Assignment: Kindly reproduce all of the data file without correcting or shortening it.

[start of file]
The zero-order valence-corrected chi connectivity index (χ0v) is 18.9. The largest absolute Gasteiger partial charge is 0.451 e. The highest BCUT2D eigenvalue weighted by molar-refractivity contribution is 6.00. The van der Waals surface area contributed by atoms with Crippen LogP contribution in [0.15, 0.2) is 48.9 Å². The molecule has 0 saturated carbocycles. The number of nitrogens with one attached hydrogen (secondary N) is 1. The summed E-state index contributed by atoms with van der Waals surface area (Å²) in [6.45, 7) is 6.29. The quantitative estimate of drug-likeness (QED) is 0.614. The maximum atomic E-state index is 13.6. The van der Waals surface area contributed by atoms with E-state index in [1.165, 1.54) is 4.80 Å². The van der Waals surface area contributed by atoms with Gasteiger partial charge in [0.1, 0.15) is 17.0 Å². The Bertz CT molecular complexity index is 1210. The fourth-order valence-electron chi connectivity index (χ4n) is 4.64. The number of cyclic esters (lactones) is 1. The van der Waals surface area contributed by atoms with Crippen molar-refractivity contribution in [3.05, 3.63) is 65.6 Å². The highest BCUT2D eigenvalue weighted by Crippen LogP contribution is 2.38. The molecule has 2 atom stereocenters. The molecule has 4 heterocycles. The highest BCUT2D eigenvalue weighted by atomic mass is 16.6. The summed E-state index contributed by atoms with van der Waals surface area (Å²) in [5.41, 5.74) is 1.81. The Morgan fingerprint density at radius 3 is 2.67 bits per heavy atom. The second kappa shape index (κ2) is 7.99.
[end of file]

The zero-order valence-corrected chi connectivity index (χ0v) is 18.9. The largest absolute Gasteiger partial charge is 0.451 e. The highest BCUT2D eigenvalue weighted by molar-refractivity contribution is 6.00. The van der Waals surface area contributed by atoms with Crippen LogP contribution in [0.15, 0.2) is 48.9 Å². The molecule has 0 saturated carbocycles. The number of nitrogens with one attached hydrogen (secondary N) is 1. The summed E-state index contributed by atoms with van der Waals surface area (Å²) in [6.45, 7) is 6.29. The quantitative estimate of drug-likeness (QED) is 0.614. The maximum atomic E-state index is 13.6. The van der Waals surface area contributed by atoms with E-state index in [1.165, 1.54) is 4.80 Å². The van der Waals surface area contributed by atoms with Gasteiger partial charge in [0.1, 0.15) is 17.0 Å². The Bertz CT molecular complexity index is 1210. The fourth-order valence-electron chi connectivity index (χ4n) is 4.64. The number of cyclic esters (lactones) is 1. The van der Waals surface area contributed by atoms with Crippen molar-refractivity contribution in [3.05, 3.63) is 65.6 Å². The highest BCUT2D eigenvalue weighted by Crippen LogP contribution is 2.38. The molecule has 2 atom stereocenters. The molecule has 4 heterocycles. The highest BCUT2D eigenvalue weighted by atomic mass is 16.6. The summed E-state index contributed by atoms with van der Waals surface area (Å²) in [5.41, 5.74) is 1.81. The Morgan fingerprint density at radius 3 is 2.67 bits per heavy atom. The second kappa shape index (κ2) is 7.99.